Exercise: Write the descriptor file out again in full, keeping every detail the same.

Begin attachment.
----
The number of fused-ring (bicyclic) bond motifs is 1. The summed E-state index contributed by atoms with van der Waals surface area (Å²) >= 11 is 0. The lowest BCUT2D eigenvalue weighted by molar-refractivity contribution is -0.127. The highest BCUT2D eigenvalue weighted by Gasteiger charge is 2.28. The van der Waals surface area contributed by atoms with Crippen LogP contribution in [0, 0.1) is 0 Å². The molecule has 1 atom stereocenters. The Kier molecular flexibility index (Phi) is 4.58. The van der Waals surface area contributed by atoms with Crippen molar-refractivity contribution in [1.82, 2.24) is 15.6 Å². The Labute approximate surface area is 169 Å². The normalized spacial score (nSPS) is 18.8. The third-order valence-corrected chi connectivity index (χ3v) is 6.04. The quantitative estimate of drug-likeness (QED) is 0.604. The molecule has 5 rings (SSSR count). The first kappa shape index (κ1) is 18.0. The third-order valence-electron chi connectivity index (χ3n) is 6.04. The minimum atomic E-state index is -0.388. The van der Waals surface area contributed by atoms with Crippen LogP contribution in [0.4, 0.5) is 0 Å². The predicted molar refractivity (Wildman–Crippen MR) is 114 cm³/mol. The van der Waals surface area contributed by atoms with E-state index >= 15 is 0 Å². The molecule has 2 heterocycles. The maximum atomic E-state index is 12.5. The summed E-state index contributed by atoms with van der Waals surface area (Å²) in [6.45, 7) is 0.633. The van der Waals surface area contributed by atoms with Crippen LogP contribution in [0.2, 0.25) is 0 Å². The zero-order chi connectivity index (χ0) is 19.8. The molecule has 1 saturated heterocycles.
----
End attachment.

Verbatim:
The number of fused-ring (bicyclic) bond motifs is 1. The summed E-state index contributed by atoms with van der Waals surface area (Å²) >= 11 is 0. The lowest BCUT2D eigenvalue weighted by molar-refractivity contribution is -0.127. The highest BCUT2D eigenvalue weighted by Gasteiger charge is 2.28. The van der Waals surface area contributed by atoms with Crippen LogP contribution in [0, 0.1) is 0 Å². The molecule has 1 atom stereocenters. The Kier molecular flexibility index (Phi) is 4.58. The van der Waals surface area contributed by atoms with Crippen molar-refractivity contribution in [1.82, 2.24) is 15.6 Å². The Labute approximate surface area is 169 Å². The normalized spacial score (nSPS) is 18.8. The third-order valence-corrected chi connectivity index (χ3v) is 6.04. The quantitative estimate of drug-likeness (QED) is 0.604. The molecule has 5 rings (SSSR count). The first kappa shape index (κ1) is 18.0. The third-order valence-electron chi connectivity index (χ3n) is 6.04. The minimum atomic E-state index is -0.388. The van der Waals surface area contributed by atoms with Crippen LogP contribution in [0.4, 0.5) is 0 Å². The predicted molar refractivity (Wildman–Crippen MR) is 114 cm³/mol. The van der Waals surface area contributed by atoms with E-state index >= 15 is 0 Å². The molecule has 2 heterocycles. The maximum atomic E-state index is 12.5. The summed E-state index contributed by atoms with van der Waals surface area (Å²) in [6.45, 7) is 0.633. The van der Waals surface area contributed by atoms with Crippen LogP contribution in [0.2, 0.25) is 0 Å². The zero-order chi connectivity index (χ0) is 19.8. The molecule has 1 saturated heterocycles.